In their research, the DRFZ scientists around Andreas Radbruch combine advanced genetic methods in mice with cell-biological methods as well as system-biological approaches in order to decode the individual regulation variables and their interaction in the complex network of messengers and immune cells. A milestone in the research of the last few years was constituted by verifying that plasma cells in the medulla are extremely long-lived, contrary to what has long been postulated. Cytokines are also important in this respect: they keep the cells alive.
In addition, Andreas Radbruch maintains close cooperation with spin-off, independent biotechnological enterprises, in which the cell sorting and transfection technologies developed within the scope of the research projects are refined, and numerous clinics, in which these technologies are applied in the clinical research.
Andreas Radbruch has been author and/or co-author of more than 200 original publications and more than 90 reviews. He is holder of patents and patents pending and has received a great number of fellowships and awards, amongst others an Advanced Grant of the European Research Council (ERC).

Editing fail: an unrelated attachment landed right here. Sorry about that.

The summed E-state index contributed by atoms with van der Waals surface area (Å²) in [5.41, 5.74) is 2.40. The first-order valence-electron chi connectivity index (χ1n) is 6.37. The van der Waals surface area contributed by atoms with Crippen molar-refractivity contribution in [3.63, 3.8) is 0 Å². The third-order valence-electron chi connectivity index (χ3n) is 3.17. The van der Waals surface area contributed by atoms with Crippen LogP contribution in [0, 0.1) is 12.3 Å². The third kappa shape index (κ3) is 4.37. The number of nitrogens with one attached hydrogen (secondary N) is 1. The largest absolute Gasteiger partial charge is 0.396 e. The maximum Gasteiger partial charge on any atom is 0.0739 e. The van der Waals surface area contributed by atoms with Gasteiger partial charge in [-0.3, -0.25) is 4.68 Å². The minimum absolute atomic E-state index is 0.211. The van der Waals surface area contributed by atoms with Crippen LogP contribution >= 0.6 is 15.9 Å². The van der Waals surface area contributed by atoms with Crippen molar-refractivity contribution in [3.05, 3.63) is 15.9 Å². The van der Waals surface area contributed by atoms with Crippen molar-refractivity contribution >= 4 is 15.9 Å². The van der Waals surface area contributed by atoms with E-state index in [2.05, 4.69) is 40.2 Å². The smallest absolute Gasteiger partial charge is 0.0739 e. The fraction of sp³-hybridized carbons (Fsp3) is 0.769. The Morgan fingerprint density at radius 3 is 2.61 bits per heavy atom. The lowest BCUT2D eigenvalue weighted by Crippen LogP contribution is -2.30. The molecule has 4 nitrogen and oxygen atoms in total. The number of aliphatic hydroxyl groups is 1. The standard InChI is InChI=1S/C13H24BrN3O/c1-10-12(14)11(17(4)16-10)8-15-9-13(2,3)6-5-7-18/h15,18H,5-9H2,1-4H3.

Currently, Andreas Radbruch is spokesperson of the Section C (Life Sciences) of the Leibniz Association, president of the European Federation of Immunological Societies (EFIS) and Deputy Chairman of the Robert-Koch-Stiftung.
CV and Key Publications
- Since 1998 Professor (C4S) for Experimental Rheumatology at Charité Universitätsmedizin Berlin
- Since 1996 Scientific Director of the Leibniz Institute “Deutsches Rheuma-Forschungszentrum”
- 1990 – 1998 Professor (C3) for Genetics and Immunology, University of Cologne
- 1988 – 1989 Bayer-Lecturer at the Institute for Genetics of the University of Cologne
- 1987, 1988 Visiting Scientist at the University of Alabama, Birmingham, with Max Cooper